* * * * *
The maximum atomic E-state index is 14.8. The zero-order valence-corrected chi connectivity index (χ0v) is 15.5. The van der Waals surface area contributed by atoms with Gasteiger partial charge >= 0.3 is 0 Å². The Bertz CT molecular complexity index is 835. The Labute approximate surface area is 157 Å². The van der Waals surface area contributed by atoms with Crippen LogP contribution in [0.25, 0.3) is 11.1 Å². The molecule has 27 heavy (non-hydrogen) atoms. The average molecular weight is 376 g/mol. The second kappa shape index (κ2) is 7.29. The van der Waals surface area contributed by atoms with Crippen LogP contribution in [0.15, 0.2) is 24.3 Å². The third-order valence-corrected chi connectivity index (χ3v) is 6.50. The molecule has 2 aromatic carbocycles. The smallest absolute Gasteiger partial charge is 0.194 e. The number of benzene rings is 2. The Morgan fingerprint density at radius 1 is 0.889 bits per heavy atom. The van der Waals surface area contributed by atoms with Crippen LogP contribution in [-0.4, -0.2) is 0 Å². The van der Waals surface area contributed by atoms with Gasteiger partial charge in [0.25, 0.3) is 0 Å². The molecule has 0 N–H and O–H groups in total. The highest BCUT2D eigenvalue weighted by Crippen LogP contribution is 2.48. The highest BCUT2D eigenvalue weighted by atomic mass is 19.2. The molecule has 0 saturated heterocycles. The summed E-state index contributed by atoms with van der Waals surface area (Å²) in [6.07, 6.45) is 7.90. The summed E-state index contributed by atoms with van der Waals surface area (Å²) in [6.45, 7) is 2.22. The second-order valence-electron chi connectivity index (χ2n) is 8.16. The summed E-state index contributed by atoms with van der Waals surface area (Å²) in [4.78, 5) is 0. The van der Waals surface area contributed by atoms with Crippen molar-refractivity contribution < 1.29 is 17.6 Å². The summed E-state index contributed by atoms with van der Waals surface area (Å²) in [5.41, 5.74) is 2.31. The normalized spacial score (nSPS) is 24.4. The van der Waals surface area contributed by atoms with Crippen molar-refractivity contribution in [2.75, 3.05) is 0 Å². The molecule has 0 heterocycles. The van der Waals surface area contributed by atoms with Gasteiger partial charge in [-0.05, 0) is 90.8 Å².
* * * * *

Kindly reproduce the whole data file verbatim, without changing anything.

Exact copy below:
The maximum atomic E-state index is 14.8. The zero-order valence-corrected chi connectivity index (χ0v) is 15.5. The van der Waals surface area contributed by atoms with Gasteiger partial charge >= 0.3 is 0 Å². The Bertz CT molecular complexity index is 835. The Labute approximate surface area is 157 Å². The van der Waals surface area contributed by atoms with Crippen LogP contribution in [0.25, 0.3) is 11.1 Å². The molecule has 27 heavy (non-hydrogen) atoms. The average molecular weight is 376 g/mol. The second kappa shape index (κ2) is 7.29. The van der Waals surface area contributed by atoms with Crippen LogP contribution in [0.15, 0.2) is 24.3 Å². The third-order valence-corrected chi connectivity index (χ3v) is 6.50. The molecule has 2 aromatic carbocycles. The smallest absolute Gasteiger partial charge is 0.194 e. The number of benzene rings is 2. The Morgan fingerprint density at radius 1 is 0.889 bits per heavy atom. The van der Waals surface area contributed by atoms with Crippen LogP contribution in [-0.4, -0.2) is 0 Å². The van der Waals surface area contributed by atoms with Gasteiger partial charge in [0.25, 0.3) is 0 Å². The molecule has 0 N–H and O–H groups in total. The highest BCUT2D eigenvalue weighted by Crippen LogP contribution is 2.48. The highest BCUT2D eigenvalue weighted by atomic mass is 19.2. The molecule has 0 saturated heterocycles. The summed E-state index contributed by atoms with van der Waals surface area (Å²) in [6.07, 6.45) is 7.90. The summed E-state index contributed by atoms with van der Waals surface area (Å²) in [6.45, 7) is 2.22. The second-order valence-electron chi connectivity index (χ2n) is 8.16. The summed E-state index contributed by atoms with van der Waals surface area (Å²) in [4.78, 5) is 0. The van der Waals surface area contributed by atoms with Crippen molar-refractivity contribution < 1.29 is 17.6 Å². The summed E-state index contributed by atoms with van der Waals surface area (Å²) in [5.41, 5.74) is 2.31. The normalized spacial score (nSPS) is 24.4. The van der Waals surface area contributed by atoms with Crippen molar-refractivity contribution in [2.75, 3.05) is 0 Å². The molecule has 0 heterocycles. The van der Waals surface area contributed by atoms with Gasteiger partial charge in [-0.05, 0) is 90.8 Å².